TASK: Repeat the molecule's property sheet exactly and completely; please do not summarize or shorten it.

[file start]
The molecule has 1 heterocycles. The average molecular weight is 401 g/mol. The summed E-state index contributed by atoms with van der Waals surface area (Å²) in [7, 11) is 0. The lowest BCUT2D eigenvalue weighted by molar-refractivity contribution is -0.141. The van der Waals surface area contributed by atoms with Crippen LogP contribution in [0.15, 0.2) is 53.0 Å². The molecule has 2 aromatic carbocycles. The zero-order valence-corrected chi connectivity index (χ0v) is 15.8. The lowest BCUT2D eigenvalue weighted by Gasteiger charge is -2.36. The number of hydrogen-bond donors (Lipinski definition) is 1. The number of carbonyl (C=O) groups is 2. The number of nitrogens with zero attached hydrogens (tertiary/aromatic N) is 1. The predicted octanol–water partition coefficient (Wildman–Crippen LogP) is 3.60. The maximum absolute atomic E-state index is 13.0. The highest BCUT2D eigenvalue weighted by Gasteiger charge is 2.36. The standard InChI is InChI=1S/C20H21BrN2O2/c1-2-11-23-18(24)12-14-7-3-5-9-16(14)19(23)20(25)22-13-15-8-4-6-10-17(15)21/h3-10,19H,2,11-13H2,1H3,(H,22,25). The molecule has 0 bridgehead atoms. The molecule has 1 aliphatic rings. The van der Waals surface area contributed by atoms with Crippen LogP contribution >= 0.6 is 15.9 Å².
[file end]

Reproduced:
The molecule has 1 heterocycles. The average molecular weight is 401 g/mol. The summed E-state index contributed by atoms with van der Waals surface area (Å²) in [7, 11) is 0. The lowest BCUT2D eigenvalue weighted by molar-refractivity contribution is -0.141. The van der Waals surface area contributed by atoms with Crippen LogP contribution in [0.15, 0.2) is 53.0 Å². The molecule has 2 aromatic carbocycles. The zero-order valence-corrected chi connectivity index (χ0v) is 15.8. The lowest BCUT2D eigenvalue weighted by Gasteiger charge is -2.36. The number of hydrogen-bond donors (Lipinski definition) is 1. The number of carbonyl (C=O) groups is 2. The number of nitrogens with zero attached hydrogens (tertiary/aromatic N) is 1. The predicted octanol–water partition coefficient (Wildman–Crippen LogP) is 3.60. The maximum absolute atomic E-state index is 13.0. The highest BCUT2D eigenvalue weighted by Gasteiger charge is 2.36. The standard InChI is InChI=1S/C20H21BrN2O2/c1-2-11-23-18(24)12-14-7-3-5-9-16(14)19(23)20(25)22-13-15-8-4-6-10-17(15)21/h3-10,19H,2,11-13H2,1H3,(H,22,25). The molecule has 0 bridgehead atoms. The molecule has 1 aliphatic rings. The van der Waals surface area contributed by atoms with Crippen LogP contribution >= 0.6 is 15.9 Å².